1927 Hollywood. Monumental Pictures' biggest stars, glamorous on-screen couple Lina Lamont and Don Lockwood, are also an off-screen couple if the trade papers and gossip columns are to be believed. Both perpetuate the public perception if only to please their adoring fans and bring people into the movie theaters. In reality, Don barely tolerates her, while Lina, despite thinking Don beneath her, simplemindedly believes what she sees on screen in order to bolster her own stardom and sense of self-importance. R.F. Simpson, Monumental's head, dismisses what he thinks is a flash in the pan: talking pictures. It isn't until The Jazz Singer (1927) becomes a bona fide hit which results in all the movie theaters installing sound equipment that R.F. knows Monumental, most specifically in the form of Don and Lina, have to jump on the talking picture bandwagon, despite no one at the studio knowing anything about the technology. Musician Cosmo Brown, Don's best friend, gets hired as Monumental's ... Written by
The movie begins with the premiere of Don Lockwood's latest picture 'The Royal Rascal', a silent black-and-white adventure film. The footage shown from 'The Royal Rascal' is actually from a film MGM released in 1948 called The Three Musketeers (1948), starring Gene Kelly - which is in colour and has sound. For 'Singin' in the Rain', both color and sound were taken out of the footage and title cards were added. The other change was adding shots of Jean Hagen (who played diva Lina Lamont) in place of 'The Three Musketeers' leading lady, Lana Turner. If you look closely, it is Lana -not Jean- opening the door when the spear hits it. The ending of 'The Royal Rascal' was shot on the same set used for 'The Three Musketeers'. See more »
During "Beautiful Girls" number, the camera shows all the outfits curving downward starting with the pajamas and ending with the wedding dress. But when the camera closes in on the man singing and the women coming behind him, the wedding dress is in the middle with the others going outwards. See more »
[broadcasting on radio]
This is Dora Bailey, ladies and gentlemen, talking to you from the front of the Chinese Theater in Hollywood. What a night, ladies and gentlemen, what a night! Every star in Hollywood's heaven is here to make Monumental Pictures' premiere of "The Royal Rascal" the outstanding event of 1927! Everyone is breathlessly awaiting the arrival of Lina Lamont and Don Lockwood!
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I'm going to confine my comments about "Singin' in the Rain" to the "Broadway Rhythm" sequence where Cyd Charisse steals the movie without saying a word. In my view, Charisse, who is still gorgeous at 83, was the quintessential movie dancer of the 1950s. Her height, elegance, aloofness and those impossibly long legs -- along with an uncanny ability to match her style to that of her partner -- makes watching her dance a mesmerizing experience.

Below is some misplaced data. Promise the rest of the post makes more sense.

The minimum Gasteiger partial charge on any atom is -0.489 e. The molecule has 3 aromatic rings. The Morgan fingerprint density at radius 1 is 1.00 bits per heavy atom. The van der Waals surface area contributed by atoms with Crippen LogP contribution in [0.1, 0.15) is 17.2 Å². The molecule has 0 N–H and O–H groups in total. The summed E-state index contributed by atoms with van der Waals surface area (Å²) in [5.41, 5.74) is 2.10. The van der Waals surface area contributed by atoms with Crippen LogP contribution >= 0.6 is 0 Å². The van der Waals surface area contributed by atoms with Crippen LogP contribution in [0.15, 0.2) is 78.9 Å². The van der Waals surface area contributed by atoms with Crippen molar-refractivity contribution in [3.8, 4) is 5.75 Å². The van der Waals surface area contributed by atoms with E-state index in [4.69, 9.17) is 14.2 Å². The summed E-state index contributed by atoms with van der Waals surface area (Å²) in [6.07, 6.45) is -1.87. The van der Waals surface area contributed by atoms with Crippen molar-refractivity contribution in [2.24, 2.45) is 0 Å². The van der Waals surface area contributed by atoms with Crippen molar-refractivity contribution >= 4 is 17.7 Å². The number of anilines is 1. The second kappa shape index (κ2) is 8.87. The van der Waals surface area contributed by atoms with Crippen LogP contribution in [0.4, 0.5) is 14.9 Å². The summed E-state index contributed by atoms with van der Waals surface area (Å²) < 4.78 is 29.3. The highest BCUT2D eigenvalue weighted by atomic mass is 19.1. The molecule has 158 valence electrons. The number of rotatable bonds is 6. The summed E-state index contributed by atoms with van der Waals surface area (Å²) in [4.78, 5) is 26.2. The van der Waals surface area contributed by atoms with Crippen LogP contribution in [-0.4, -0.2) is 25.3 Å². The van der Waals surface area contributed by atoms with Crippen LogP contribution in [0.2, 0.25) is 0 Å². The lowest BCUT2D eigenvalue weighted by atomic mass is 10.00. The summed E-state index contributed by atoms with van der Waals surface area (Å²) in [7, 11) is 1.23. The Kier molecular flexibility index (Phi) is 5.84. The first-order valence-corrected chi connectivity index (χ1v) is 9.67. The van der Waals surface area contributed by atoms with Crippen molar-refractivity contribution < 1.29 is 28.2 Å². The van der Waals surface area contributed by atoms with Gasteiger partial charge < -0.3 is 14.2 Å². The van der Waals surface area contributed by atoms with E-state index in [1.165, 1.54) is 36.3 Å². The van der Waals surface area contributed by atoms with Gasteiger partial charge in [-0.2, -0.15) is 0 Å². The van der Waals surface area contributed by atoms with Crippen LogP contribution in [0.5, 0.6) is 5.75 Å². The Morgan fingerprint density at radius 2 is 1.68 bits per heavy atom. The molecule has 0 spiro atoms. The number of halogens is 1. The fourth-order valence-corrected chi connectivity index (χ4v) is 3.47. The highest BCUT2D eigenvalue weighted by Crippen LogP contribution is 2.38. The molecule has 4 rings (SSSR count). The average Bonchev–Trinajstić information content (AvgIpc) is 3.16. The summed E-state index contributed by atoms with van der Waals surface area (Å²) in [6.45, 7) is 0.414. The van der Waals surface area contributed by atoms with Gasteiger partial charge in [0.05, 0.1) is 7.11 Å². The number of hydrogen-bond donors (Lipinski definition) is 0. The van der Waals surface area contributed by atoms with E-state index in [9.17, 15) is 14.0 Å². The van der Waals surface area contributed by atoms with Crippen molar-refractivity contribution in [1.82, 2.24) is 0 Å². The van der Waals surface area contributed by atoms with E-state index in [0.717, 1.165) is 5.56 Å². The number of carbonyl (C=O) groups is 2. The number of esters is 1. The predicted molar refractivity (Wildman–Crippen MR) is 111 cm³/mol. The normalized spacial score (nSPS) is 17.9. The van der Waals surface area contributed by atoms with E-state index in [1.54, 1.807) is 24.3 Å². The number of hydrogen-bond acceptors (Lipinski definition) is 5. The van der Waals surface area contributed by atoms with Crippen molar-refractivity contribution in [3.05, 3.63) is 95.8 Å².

Many have said that the two numbers in "Singin' in the Rain" that feature Charisse probably belong in another movie. I don't know as the flapper in jade, she sexes up Kelly's rube character to a steamy height unusual in movies of that era. In a dance full of wonderful moves, my favorite comes after she's left him with her cigarette holder. She sashays away from him, blowing on her nails in studied boredom. She's gotten some distance away, and as she tosses her right hand back, he throws down the cigarette holder, grabs her hand and brings her flying up to his chest, where she proceeds to slide down Kelly's thigh to the floor for one of several prone positions she takes during this duet, from which she returns to a standing position with amazing grace. I'm not wild about dances that rely heavily on props, but this one does so very effectively: they're amusing and they reinforce character.
And thank heaven for the artistic control that allowed Kelly to keep the "crazy veil" number in the picture. Charisse has discussed that dance, where she got to show off her early ballet training, most charmingly for a "Word of Mouth" feature on TCM. She and others have noted over the years that the wind machines required to keep that impossibly long veil moving and undulating between and above her and Kelly made filming a nightmare. But it looks effortless, on a set that is a subtle optical illusionnot as deep nor as sloped as it appears to be.
Both dances end the same way. Whether she's a cheap gangster's moll in garish green or a Grecian goddess in white, less obviously in a mobster's sway, Charisse is invariably lured back to reality by proffered baubles and menacingly tossed coins. But at the end of the crazy veil number, she's the one tossing the coins.
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